This Article is From Apr 13, 2016

Thought Japanese Trains Couldn't Get Any Cooler? Think Again.

Thought Japanese Trains Couldn't Get Any Cooler? Think Again.

Minimalist train design by architect Kazuyo Sejima

Tokyo: Japanese trains are already a source of wonder, with their speed and punctuality and cleanliness. But one Japanese architect is trying to take them to the next level by making trains that are almost invisible.

Seibu Railway Company, which runs trains connecting western and northern parts of Tokyo, asked Kazuyo Sejima, a winner of the Pritzker Architecture Prize who is renowned for her modernist glass buildings, to come up with a train design "like nothing seen before."

Sejima's most famous buildings include the Toledo Museum of Art's Glass Pavilion, the New Museum of Contemporary Art in New York and the Louvre-Lens in France.

But she had never designed a train before.

"I think the biggest difference with standard architecture is that the train is able to travel a variety of locations," Sejima said when Seibu unveiled the plans. "The limited express travels in a variety of different sceneries, from the mountains of Chichibu, to the middle of Tokyo, and I thought it would be good if the train could gently coexist with this variety of scenery."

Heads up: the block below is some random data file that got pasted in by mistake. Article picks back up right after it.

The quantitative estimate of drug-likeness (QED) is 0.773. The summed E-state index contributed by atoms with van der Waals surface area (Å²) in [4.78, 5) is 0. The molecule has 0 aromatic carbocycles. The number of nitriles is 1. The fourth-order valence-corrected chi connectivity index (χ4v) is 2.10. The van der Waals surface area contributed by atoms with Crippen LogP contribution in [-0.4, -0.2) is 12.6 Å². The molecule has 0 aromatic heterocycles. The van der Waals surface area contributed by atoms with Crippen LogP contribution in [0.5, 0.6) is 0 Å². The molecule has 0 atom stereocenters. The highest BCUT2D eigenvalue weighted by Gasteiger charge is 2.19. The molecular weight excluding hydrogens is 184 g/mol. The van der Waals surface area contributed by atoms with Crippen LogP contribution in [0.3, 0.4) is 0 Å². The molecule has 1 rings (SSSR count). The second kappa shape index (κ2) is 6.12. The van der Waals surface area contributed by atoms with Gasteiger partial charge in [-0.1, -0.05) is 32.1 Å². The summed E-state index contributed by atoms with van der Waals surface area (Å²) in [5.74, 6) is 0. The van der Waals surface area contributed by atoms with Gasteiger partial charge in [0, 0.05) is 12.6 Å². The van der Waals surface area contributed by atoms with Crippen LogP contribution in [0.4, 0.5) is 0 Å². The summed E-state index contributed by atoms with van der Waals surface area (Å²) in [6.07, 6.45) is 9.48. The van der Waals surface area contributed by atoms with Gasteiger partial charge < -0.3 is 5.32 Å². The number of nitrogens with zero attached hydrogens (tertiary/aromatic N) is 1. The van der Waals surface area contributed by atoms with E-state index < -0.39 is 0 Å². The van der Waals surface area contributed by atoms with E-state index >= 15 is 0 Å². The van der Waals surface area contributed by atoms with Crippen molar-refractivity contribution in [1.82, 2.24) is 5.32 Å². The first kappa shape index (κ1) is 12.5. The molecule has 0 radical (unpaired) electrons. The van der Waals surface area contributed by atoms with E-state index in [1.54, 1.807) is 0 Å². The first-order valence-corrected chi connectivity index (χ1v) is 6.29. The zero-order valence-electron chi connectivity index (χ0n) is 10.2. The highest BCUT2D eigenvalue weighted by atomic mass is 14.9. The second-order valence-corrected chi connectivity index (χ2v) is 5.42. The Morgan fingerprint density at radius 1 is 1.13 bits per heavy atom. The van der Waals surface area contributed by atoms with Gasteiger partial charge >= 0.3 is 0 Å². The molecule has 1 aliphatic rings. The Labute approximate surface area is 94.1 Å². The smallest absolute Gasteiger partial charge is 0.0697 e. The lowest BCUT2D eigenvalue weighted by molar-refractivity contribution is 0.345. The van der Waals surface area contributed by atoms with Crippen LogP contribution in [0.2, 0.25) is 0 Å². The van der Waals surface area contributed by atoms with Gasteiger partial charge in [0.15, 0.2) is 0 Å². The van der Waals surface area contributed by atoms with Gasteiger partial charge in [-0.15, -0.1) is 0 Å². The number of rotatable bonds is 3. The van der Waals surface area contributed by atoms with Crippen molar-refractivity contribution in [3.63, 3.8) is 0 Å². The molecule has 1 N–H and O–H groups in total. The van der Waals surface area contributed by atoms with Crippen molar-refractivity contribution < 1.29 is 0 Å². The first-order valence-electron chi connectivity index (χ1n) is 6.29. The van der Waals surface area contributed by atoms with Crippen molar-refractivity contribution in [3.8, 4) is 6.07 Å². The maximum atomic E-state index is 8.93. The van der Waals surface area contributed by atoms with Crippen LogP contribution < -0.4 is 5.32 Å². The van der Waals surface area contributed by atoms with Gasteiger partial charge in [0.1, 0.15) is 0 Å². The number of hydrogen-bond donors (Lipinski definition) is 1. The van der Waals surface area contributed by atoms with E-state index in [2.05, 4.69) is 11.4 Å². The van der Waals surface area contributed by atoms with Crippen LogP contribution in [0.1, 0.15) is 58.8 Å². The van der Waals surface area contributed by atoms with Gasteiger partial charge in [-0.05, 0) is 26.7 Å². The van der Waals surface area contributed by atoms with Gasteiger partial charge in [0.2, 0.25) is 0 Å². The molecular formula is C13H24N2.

Since commuters will be riding the train, she wanted to make it a relaxing, comfortable place like a living room, "so that they think to themselves 'I look forward to riding that train again'."

Like Sejima's buildings, the design is a minimalist one.

The Asahi Shimbun reported that the trains had been designed with a concept "that softly blends in" with landscapes, and would be round-shaped and have a simple coating without any patterns.

Seibu company aimed to express "gentleness and softness" rather than "sharpness or coolness" with its trains and wanted to create a relaxing space, the Sankei newspaper added.

Seibu plans to widen the seat space and make the windows bigger, in anticipation of as more tourists, the Nikkei business newspaper reported. The company hasn't announced how much the new trains, to be manufactured by Hitachi, would cost, but Nikkei estimates the company will invest about $90 million in the new trains.

Seibu wants 56 cars, made of aluminum, for seven trains that will start operating in 2018.

The company has previously worked with another famous designer - Kengo Kuma, architect of a new national stadium being built for the 2020 Tokyo Olympics.

His dining cars, dubbed "52 seats of happiness," is due to debut on Sunday. The four coaches will feature Japanese washi paper and wood on the ceilings and will have seasonal scenes on their outsides, the Japan Times reported.

© 2016 The Washington Post

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